49 F3d 636 United States v. Webb
49 F.3d 636
UNITED STATES of America, Plaintiff-Appellant,
Edgar Wayne WEBB, Defendant-Appellee.
United States Court of Appeals,
Feb. 28, 1995.
Gregory G. Hough, Asst. U.S. Atty. (Randall K. Rathbun, U.S. Atty., with him on the brief), D. Kan., Topeka, KS, for plaintiff-appellant.
Marilyn M. Trubey, Branch Chief (David J. Phillips, Federal Public Defender, with her on the brief), Federal Public Defender's Office for the D. Kan., Topeka, KS, for defendant-appellee.
Before TACHA, LOGAN and EBEL, Circuit Judges.
TACHA, Circuit Judge.
The only issue presented by this appeal is whether the district court erred in granting a downward departure from the sentence range prescribed by the United States Sentencing Guidelines (U.S.S.G.). We have jurisdiction pursuant to 28 U.S.C. Sec. 1291 and reverse.
As part of a marijuana eradication effort, the Morris County sheriff, the Kansas National Guard, and the Kansas Bureau of Investigation (KBI) engaged in surveillance efforts to locate cultivated marijuana. Aerial surveillance revealed marijuana at defendant Edgar Wayne Webb's residence. The sheriff and a KBI agent confirmed that observation by viewing defendant's yard from a nearby football field. The next day, KBI agents executed a search warrant and found 142 cultivated marijuana plants in a fenced area of defendant's backyard. Defendant consented to a search of his house, where agents found additional marijuana. They also discovered a .22 caliber semiautomatic rifle with a homemade silencer attached and a second, partially-complete homemade silencer.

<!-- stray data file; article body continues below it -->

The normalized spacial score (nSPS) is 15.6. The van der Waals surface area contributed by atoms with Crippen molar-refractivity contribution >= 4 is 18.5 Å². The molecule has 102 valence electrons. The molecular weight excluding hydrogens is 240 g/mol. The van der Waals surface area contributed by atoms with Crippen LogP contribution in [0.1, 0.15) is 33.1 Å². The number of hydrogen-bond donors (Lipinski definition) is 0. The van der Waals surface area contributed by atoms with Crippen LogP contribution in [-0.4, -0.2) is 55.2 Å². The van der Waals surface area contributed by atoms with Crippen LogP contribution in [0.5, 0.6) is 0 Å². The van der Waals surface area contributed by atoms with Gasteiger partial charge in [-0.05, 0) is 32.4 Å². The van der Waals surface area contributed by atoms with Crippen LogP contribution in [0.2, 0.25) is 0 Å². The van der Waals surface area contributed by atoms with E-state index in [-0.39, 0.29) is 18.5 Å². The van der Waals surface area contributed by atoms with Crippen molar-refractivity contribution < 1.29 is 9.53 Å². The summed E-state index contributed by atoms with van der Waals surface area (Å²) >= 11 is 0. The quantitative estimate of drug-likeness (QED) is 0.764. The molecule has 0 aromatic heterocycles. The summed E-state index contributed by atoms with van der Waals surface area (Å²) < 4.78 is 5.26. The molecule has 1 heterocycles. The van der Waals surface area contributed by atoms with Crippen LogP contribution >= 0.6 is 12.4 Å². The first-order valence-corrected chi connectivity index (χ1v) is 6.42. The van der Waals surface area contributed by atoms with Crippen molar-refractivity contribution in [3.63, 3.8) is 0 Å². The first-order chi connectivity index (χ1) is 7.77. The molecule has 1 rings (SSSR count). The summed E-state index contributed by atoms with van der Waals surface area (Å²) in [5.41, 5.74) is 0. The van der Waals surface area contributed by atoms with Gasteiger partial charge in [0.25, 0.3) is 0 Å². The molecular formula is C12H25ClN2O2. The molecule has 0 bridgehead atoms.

Defendant cooperated throughout the agents' search and admitted to cultivating the marijuana. He showed the agents his "personal stash" of marijuana and stated that he was addicted to the substance. Defendant asserted that he grew the marijuana for his own use and that he neither sold nor gave it away.
A jury convicted defendant of possession of marijuana in violation of 21 U.S.C. Sec. 844(a), and of possession of unregistered firearms and firearms not identified by a serial number in violation of 26 U.S.C. Sec. 5861(d) and (i).1 The Sentencing Guidelines prescribed a range of twenty-seven to thirty-three months imprisonment for these offenses. The district court, however, sentenced defendant to three years probation (including six months of home confinement). The government now appeals the district court's decision to depart downward from the applicable guideline range.